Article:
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Big School Budget Cuts Proposed, but Council Wants More

Superintendent of Schools Matt Nelson summarizes his budget presentation

Superintendent of Schools Matt Nelson summarizes his budget presentation to the City Council.

Source: WSSR-TV

By Zendelle Bouchard

Sanford’s Superintendent of Schools Matt Nelson is proposing to make hundreds of thousands of dollars in additional cuts to the school budget following input from School Committee members and City Councilors who pushed for the reductions.

The Committee met at a budget workshop on Monday, March 11, 2024, where Nelson presented four tiers of possible cuts. The exact details of the four tiers were not shared with members of the public in attendance, as the employees whose jobs might be eliminated were not given advance notice.

Nelson announced that Harvard Pilgrim Health had made an offer to reduce their planned 17.5% rate increase to 15% if the School Department agreed not to put the contract out to bid. This would save over $165,000 just in that single line item. He indicated that further negotiation could potentially produce even more savings. The School Department also anticipates saving more than $20,000 in electricity costs thanks to a new contract which will take effect in November.

The Tier I option would have reduced the tax impact from an 11.1% increase to 9.9% and involved restructuring of some central office staff and elimination of the First Team field hockey expenses. The Tier 2 option included moving a custodial position to cover a current opening, reorganizing accounts payable and shifting some ESSER funding to cover the salary and benefits of a middle school counseling position. This option would bring the tax impact down to 8.4%.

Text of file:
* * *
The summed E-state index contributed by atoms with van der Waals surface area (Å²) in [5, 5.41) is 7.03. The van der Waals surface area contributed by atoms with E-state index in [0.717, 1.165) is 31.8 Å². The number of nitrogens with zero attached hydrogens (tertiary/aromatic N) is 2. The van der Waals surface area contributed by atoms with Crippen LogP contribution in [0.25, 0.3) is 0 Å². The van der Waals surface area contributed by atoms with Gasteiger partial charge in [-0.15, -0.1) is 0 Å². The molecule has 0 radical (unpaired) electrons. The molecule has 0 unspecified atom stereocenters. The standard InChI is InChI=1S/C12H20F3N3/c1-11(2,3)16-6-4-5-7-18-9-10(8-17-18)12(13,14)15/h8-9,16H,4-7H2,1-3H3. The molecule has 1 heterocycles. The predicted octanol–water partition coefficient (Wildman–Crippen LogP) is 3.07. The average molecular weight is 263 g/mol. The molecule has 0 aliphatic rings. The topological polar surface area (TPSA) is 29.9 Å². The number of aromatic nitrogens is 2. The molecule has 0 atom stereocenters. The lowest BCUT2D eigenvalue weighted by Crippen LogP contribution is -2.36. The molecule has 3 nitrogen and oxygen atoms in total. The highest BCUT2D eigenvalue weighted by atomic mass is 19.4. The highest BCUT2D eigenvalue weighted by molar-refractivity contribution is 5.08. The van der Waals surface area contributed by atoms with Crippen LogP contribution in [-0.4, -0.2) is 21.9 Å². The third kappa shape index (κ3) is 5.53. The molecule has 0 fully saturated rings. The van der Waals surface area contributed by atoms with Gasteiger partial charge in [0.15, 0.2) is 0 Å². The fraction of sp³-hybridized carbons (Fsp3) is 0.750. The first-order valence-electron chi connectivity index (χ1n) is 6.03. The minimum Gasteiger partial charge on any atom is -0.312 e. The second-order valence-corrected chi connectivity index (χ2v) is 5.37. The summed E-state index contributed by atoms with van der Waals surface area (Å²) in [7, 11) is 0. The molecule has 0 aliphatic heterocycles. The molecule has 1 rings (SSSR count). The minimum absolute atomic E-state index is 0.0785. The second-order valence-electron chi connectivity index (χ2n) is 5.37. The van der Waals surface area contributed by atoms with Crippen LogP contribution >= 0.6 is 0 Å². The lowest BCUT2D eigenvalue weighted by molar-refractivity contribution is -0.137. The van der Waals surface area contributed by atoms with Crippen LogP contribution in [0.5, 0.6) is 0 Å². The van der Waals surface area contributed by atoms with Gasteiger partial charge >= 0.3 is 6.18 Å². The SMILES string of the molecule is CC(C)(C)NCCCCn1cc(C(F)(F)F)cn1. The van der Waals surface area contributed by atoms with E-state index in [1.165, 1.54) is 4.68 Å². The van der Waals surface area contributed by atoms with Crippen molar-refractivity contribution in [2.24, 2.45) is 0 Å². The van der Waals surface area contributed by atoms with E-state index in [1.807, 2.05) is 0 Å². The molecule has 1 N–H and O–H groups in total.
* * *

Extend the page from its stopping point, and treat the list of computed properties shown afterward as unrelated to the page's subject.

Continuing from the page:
Nelson recommended the Committee discuss the Tier 1 and 2 cuts, and possibly Tier 3. He reminded them that the City Council indicated they were unhappy with the 11.1% increase but did not reach consensus on a percentage they would approve. He recommended the Committee not eliminate the Alternative Education program at Sanford High School this year but said instead he would like to see it transition to something more financially sustainable for the future.

The Committee members present each weighed in with their thoughts. (Chair Paula Cote was absent.) Jen Davie expressed her concern about some community members’ ability to absorb a significant tax increase, saying it would lead to more homelessness, child neglect and the elderly unable to meet basic needs. She didn’t name a specific figure she would approve but indicated it would have to include significant cuts.

Melissa Simpson reminded those present that the additional positions added to the budget with federal ESSER funds during the pandemic were supposed to go away once the pandemic was over, but many remain in the proposed budget, including the elementary school social workers. She said she would like to see the number of social workers reduced, arguing that the attention from social workers led some students to act out in class to get that attention and created disruptions for other students.